- Ride-hailing companies contribute to congestion in cities, but their share in relation to other traffic is relatively low, according to an analysis by transportation consultancy Fehr & Peers that was jointly commissioned by Uber and Lyft. The study found that approximately 97% of total vehicle miles traveled (VMT) in cities come from personal and commercial vehicles, while ride-hailing makes up about 3%.
- The study examined VMT in six metropolitan areas — Boston, Chicago, Los Angeles, San Francisco, Seattle and Washington, DC — on weekdays and weekends in September 2018. VMT from Uber and Lyft was 1-3% in each of the metro areas, and 2-13% in the core/central city areas of the regions. The report compiled trip data from the ride-hailing companies as well as information from the Federal Highway Administration (FHA), state Departments of Transportation and metropolitan planning organizations.
- The study also quantified how many ride-hailing VMT are with a passenger in the vehicle. About 33% of VMT are attributed to drivers waiting for a ride request, 10% were drivers traveling to pick up a passenger and 54%-62% were when passengers were in a vehicle.
When examining ride-hailing VMT in the city centers, San Francisco came in the highest at 12.8% and Seattle was the lowest at 1.9%. In the middle were Boston (7.7%), Washington, DC (6.9%), Chicago (3.3%) and Los Angeles (2.6%). The varying numbers indicate ride-hailing does not have an equal effect on all cities.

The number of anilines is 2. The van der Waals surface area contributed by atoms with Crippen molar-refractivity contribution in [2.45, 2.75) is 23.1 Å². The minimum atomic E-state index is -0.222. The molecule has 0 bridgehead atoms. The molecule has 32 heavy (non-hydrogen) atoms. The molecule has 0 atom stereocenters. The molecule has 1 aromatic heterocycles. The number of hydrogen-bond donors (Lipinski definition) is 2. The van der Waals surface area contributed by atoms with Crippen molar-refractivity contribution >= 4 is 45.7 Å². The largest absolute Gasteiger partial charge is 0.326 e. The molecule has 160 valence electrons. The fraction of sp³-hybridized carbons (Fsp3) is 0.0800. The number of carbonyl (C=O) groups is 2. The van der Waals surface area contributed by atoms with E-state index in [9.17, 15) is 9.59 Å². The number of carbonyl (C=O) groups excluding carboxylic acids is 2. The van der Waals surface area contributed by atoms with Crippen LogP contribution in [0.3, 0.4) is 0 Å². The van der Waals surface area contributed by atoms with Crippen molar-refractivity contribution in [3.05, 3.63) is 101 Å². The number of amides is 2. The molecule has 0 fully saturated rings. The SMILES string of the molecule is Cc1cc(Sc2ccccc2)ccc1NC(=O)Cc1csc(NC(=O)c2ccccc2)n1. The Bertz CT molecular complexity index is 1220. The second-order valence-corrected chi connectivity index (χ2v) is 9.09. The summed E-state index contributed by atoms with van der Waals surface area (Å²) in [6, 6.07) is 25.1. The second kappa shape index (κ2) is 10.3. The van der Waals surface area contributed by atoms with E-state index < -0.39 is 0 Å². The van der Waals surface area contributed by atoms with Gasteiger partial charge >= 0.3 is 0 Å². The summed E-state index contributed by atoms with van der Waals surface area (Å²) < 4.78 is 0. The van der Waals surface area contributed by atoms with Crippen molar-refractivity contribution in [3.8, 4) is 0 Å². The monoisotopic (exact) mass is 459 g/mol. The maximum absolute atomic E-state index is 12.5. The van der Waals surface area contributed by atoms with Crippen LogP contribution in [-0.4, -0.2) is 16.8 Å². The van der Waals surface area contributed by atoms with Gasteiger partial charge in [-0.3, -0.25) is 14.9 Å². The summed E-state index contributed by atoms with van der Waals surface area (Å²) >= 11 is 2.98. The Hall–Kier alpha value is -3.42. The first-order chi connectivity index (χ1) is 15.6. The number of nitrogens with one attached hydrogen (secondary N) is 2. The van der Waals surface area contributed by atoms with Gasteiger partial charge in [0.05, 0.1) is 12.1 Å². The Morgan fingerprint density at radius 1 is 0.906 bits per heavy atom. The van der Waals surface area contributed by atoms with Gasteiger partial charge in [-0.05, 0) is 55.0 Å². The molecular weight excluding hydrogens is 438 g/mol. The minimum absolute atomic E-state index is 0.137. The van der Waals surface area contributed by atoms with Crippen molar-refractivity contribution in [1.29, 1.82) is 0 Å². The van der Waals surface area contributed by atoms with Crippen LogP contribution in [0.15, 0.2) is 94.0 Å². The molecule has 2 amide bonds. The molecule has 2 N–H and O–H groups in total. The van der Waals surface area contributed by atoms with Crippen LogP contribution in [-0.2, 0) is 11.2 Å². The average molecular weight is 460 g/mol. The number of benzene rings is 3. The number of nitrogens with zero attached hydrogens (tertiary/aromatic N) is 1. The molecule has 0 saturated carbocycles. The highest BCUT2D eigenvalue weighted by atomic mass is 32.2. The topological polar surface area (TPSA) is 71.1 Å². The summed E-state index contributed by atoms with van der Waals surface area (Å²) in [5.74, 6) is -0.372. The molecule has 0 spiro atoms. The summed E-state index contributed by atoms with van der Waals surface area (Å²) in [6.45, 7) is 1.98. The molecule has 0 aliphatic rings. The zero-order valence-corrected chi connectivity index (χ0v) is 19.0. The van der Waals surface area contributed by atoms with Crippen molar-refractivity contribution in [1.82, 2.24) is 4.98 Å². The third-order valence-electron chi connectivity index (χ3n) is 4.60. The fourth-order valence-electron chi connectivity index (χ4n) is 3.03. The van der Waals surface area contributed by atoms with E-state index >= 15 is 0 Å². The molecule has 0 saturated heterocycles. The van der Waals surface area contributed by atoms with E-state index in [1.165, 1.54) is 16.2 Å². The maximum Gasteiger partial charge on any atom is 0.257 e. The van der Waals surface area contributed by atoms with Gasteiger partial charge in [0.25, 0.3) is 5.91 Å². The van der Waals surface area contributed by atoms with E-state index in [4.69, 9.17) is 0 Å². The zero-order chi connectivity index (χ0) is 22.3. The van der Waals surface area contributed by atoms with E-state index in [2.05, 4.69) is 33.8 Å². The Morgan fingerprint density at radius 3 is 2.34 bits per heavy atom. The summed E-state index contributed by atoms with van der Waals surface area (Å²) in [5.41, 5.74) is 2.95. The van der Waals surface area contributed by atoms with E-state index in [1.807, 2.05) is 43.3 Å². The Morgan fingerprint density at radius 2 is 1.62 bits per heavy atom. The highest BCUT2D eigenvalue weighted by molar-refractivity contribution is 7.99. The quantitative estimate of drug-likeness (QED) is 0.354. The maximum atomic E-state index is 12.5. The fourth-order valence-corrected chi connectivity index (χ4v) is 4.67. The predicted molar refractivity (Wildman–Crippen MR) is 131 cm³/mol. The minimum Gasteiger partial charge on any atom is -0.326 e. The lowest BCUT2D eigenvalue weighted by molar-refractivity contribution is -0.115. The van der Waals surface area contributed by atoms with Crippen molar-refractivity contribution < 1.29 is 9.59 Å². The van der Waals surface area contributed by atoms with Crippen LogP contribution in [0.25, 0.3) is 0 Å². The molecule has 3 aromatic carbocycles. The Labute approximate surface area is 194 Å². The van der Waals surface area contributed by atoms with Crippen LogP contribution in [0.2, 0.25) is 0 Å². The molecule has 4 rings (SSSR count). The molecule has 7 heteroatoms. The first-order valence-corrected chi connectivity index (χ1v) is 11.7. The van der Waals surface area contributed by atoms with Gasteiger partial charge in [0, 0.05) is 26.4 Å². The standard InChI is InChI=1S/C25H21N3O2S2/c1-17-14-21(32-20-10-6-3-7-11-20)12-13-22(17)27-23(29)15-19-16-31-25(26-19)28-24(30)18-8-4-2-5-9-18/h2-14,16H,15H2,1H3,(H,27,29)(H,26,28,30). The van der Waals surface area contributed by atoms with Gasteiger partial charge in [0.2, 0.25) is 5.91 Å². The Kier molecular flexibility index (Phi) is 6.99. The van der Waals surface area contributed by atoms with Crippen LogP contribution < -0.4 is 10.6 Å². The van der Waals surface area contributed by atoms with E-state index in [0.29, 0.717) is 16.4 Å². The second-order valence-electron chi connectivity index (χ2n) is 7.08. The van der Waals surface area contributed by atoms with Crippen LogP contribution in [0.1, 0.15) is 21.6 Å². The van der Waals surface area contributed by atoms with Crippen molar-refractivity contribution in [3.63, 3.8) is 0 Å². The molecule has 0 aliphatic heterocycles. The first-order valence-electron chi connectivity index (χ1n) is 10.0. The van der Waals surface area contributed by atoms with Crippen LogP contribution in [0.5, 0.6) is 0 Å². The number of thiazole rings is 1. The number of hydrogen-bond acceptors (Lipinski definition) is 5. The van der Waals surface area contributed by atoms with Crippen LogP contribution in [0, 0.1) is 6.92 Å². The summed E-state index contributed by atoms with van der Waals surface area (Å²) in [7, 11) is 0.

Some have suggested this study means Uber and Lyft are finally "admitting" they contribute to traffic congestion in cities. That's a notable revelation considering the companies have long stated their goal is to get more cars off the road.
The perceived increase in congestion from ride-hailing has prompted city leaders across the country to implement or consider additional ride-hailing taxes or fees, with most of the extra revenue going toward transit or transportation safety projects. Last year, New York became the first city to regulate ride-hailing when it implemented a cap on licenses.
Ride-hailing now has existed for about 10 years, and this study quantifies information that cities have been seeking to assist with traffic planning and congestion mitigation. However, it only shows data from one point in time, not change over time. That makes it difficult to predict if transportation plans should incorporate ride-hailing strategies for the numbers at this point in time, or if the percentages will expand and transportation plans will need to further adapt. This study also doesn't address how much ride-hailing might be cutting into public transit ridership.
The breakdown of time spent traveling with passengers in a vehicle is an interesting point that could have implications for future governmental policies. About one-third of ride-hailing drivers' time is spent waiting for a ride request. Cities could look at strategies for getting those drivers out of traffic, such as instating "idling zones" similar to taxi stands.
Representatives from both Lyft and Uber highlighted the low number of VMT attributed to ride-hailing, and pledged to continue working with cities on traffic mitigation strategies, including congestion pricing. Chris Pangilinan, head of global policy for public transportation at Uber, wrote in a Medium post that the company hopes "the results of this study will inform future mobility policies at the local and regional level." Peter Day, head of policy research analytics at Lyft, said the company is "excited to collaborate with cities to find smart, sensible solutions together."
Given the small proportion of VMTs registered by ride-hailing services, cities wishing to reduce congestion might do well not to just target those companies. The data implies a comprehensive traffic mitigation strategy would achieve better results by targeting personal and commercial vehicle use as well as ride-hailing companies.